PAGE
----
Article Text

Download PDFPDF
Mammals (other)
Can the outcome of an impaired oral glucose absorption test in horses be improved with fat supplementation and dietary modifications?


Malabsorption syndrome results in impaired nutrient digestion/absorption. Diagnostic tests in horses are focused on reduced carbohydrate absorption demonstrated by abnormal oral glucose tolerance test. However, to determine the definitive diagnosis a biopsy should be performed. The objective was to evaluate the progress of horses believed to be suffering from malabsorption syndrome without other infectious conditions, following institution of appropriate dietary advice. Medical records of 15 horses admitted to the equine hospital of Ghent University (2014–2017) were reviewed. All horses had received corticosteroid treatment and individual dietary advice. All horse owners were contacted in 2017 for a follow-up. Most horses (86 per cent) had tolerated the recommended diets well and gained weight. Owners noticed the greatest improvements at three and six months after starting the diet. Adequate dietary formulation may therefore be a valuable adjunct to medical treatment. However, it may take several months before increases in bodyweight and condition are seen.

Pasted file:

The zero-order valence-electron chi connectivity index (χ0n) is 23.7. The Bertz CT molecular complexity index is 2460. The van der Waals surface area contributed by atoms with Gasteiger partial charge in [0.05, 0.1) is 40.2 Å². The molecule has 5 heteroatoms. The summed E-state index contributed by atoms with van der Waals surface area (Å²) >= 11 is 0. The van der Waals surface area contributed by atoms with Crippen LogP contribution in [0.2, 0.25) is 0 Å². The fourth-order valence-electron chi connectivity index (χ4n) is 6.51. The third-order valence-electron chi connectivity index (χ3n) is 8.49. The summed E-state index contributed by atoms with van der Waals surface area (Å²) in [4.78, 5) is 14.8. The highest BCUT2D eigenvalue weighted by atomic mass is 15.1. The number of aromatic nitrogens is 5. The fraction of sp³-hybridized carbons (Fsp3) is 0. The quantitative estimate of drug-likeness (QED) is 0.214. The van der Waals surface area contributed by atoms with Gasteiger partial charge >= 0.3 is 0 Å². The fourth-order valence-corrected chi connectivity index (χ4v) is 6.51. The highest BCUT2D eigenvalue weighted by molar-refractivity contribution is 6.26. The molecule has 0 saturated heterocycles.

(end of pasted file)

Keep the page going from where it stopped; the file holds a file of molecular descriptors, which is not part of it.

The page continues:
• gastrointestinal
  • horses
  • intestinal disease
  • nutrition
View Full Text

Statistics from

Request Permissions

If you wish to reuse any or all of this article please use the link below which will take you to the Copyright Clearance Center’s RightsLink service. You will be able to get a quick price and instant permission to reuse the content in many different ways.